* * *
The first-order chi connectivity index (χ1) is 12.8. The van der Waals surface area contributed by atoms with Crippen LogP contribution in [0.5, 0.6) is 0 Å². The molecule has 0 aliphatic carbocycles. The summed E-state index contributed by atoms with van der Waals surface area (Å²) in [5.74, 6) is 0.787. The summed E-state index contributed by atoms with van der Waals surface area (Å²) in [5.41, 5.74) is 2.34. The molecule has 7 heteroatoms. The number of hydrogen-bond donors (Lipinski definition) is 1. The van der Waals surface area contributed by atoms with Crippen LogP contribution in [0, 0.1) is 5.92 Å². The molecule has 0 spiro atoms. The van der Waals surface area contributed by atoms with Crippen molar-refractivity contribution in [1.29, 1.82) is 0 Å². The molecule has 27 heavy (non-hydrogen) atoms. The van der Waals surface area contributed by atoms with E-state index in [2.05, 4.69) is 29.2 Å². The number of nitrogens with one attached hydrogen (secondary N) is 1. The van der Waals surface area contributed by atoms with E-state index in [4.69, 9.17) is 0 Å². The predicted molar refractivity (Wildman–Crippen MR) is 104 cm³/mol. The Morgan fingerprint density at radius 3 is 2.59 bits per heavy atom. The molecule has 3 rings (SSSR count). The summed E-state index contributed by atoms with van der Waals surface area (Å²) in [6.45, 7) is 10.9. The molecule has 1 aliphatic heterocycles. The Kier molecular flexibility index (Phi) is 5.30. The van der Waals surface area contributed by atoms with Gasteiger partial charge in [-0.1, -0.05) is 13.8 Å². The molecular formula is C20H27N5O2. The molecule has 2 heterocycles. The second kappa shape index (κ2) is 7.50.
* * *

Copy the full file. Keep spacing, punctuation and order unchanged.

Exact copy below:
The first-order chi connectivity index (χ1) is 12.8. The van der Waals surface area contributed by atoms with Crippen LogP contribution in [0.5, 0.6) is 0 Å². The molecule has 0 aliphatic carbocycles. The summed E-state index contributed by atoms with van der Waals surface area (Å²) in [5.74, 6) is 0.787. The summed E-state index contributed by atoms with van der Waals surface area (Å²) in [5.41, 5.74) is 2.34. The molecule has 7 heteroatoms. The number of hydrogen-bond donors (Lipinski definition) is 1. The van der Waals surface area contributed by atoms with Crippen LogP contribution in [0, 0.1) is 5.92 Å². The molecule has 0 spiro atoms. The van der Waals surface area contributed by atoms with Crippen molar-refractivity contribution in [1.29, 1.82) is 0 Å². The molecule has 27 heavy (non-hydrogen) atoms. The van der Waals surface area contributed by atoms with E-state index in [2.05, 4.69) is 29.2 Å². The number of nitrogens with one attached hydrogen (secondary N) is 1. The van der Waals surface area contributed by atoms with E-state index in [4.69, 9.17) is 0 Å². The predicted molar refractivity (Wildman–Crippen MR) is 104 cm³/mol. The Morgan fingerprint density at radius 3 is 2.59 bits per heavy atom. The molecule has 3 rings (SSSR count). The summed E-state index contributed by atoms with van der Waals surface area (Å²) in [6.45, 7) is 10.9. The molecule has 1 aliphatic heterocycles. The Kier molecular flexibility index (Phi) is 5.30. The van der Waals surface area contributed by atoms with Gasteiger partial charge in [-0.1, -0.05) is 13.8 Å². The molecular formula is C20H27N5O2. The molecule has 2 heterocycles. The second kappa shape index (κ2) is 7.50.